Sunday, 02 February 2014
Like many people at this time of year, I have been decluttering cupboards and drawers in the house. It is a horrid job, made worse by the fact that I have avoided doing it for so long that much junk has built up. It's strange that I can 'see' boxes of unused stuff in my cupboards crying out to be sorted, yet ignore them for years. Much stuff is hard to throw away because it has sentimental value - or because it simply has always just been there! I've decided that keeping anything non-essential is where hoarding begins, as the mere fact of having been kept confers a certain significance on what are really not such important items - such as every single newsletter from each school my children attended: and those children are now adults!
I've been pondering how clutter can accumulate in the garden as well as in the house. The obvious things include an overabundance of empty plastic pots, broken garden tools and so on, but it can also involve plants. I, like most gardeners, try to cram too many plants into limited areas, and the result is a cluttered, busy-looking garden. None of the plants have enough space to really develop into the specimens that they could be. Removing plants that aren't performing well (as maybe they don't suit our climate, for example) or which simply don't please us provides space and frees up resources in the soil for the rest to flourish. Also, I have learned over the years that massing a few plants of the same type can actually look a lot better than cramming 50 different plants into the same space. The area pictured in the photo above is one of my favourite parts of the garden yet it contains only a couple of different plants. The same plants are repeated further along the border with just a few different types.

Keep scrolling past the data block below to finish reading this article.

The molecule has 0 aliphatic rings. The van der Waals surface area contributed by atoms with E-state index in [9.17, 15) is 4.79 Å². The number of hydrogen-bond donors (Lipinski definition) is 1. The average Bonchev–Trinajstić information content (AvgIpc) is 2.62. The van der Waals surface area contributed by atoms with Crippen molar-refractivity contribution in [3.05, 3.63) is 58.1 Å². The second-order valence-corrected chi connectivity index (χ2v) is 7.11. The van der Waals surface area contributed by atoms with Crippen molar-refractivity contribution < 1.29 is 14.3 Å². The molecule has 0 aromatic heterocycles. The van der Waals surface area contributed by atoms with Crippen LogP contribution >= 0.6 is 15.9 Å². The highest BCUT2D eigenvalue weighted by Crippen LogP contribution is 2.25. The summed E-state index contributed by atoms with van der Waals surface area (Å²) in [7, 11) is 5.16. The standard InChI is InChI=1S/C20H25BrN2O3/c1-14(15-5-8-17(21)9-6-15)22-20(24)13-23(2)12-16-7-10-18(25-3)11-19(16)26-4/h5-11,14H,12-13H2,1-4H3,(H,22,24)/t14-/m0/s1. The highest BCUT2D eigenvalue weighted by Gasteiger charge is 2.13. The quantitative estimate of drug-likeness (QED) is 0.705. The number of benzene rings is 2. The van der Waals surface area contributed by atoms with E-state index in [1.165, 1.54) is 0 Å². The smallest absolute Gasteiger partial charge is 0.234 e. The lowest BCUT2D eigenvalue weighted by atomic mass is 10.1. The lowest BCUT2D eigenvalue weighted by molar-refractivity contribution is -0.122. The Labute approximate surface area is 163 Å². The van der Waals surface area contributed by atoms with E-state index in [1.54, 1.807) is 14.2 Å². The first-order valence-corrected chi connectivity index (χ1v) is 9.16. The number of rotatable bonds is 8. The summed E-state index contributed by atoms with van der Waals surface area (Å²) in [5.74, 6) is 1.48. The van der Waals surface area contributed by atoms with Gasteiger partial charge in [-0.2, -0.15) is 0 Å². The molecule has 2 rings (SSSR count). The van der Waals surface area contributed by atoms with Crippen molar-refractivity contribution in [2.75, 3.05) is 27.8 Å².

Plants contributing to a cluttered garden may be doing poorly or be downright ugly, but because they have been there a long time, we tend to not see this objectively, so leave them there for even longer. I think it is better to get rid of a plant as soon as you realise it is a dud or fall out of love with it, to avoid it acquiring an undeserved status by simply having hung around your garden for so long. Some plants we may have once loved but we've grown tired of them, they require too much maintenance, or we just don't enjoy them anymore. One example in my garden is the tall annual Cleome. For 20 years, they have been one of the mainstays of my main summer border, but I am now completely over them, as they take up too much space, the flowers wilt badly on hot days and the plants become very gawky as they age. The plants are also horribly sticky, have thorns, and self-seed very vigorously. I've decided to grow the hybrid perennial form instead, which seems to be more compact, has none of the vices of the annual form, and flowers most of the year as well! Other plants (such as a number of my Salvia and Buddleja shrubs) are still favourites but they have become old and woody, and are in a decline - so not contributing the way they used to. They are the equivalent to the worn-out clothes in your wardrobe that really should be tossed away - and in the case of plants, replaced with fresh specimens of the same thing if you still love them!
A tip I have found useful in decluttering the house is that for every new item bought, you have to throw an old one away (or donate it to the thrift shop). The same thinking can apply in the garden, if you are tempted into buying a new plant but there is nowhere to put it. I buy very few plants nowadays, because of lack of space, but if I could be disciplined enough to remove an underperforming plant every time in order to put in a new one, this could be the way forward.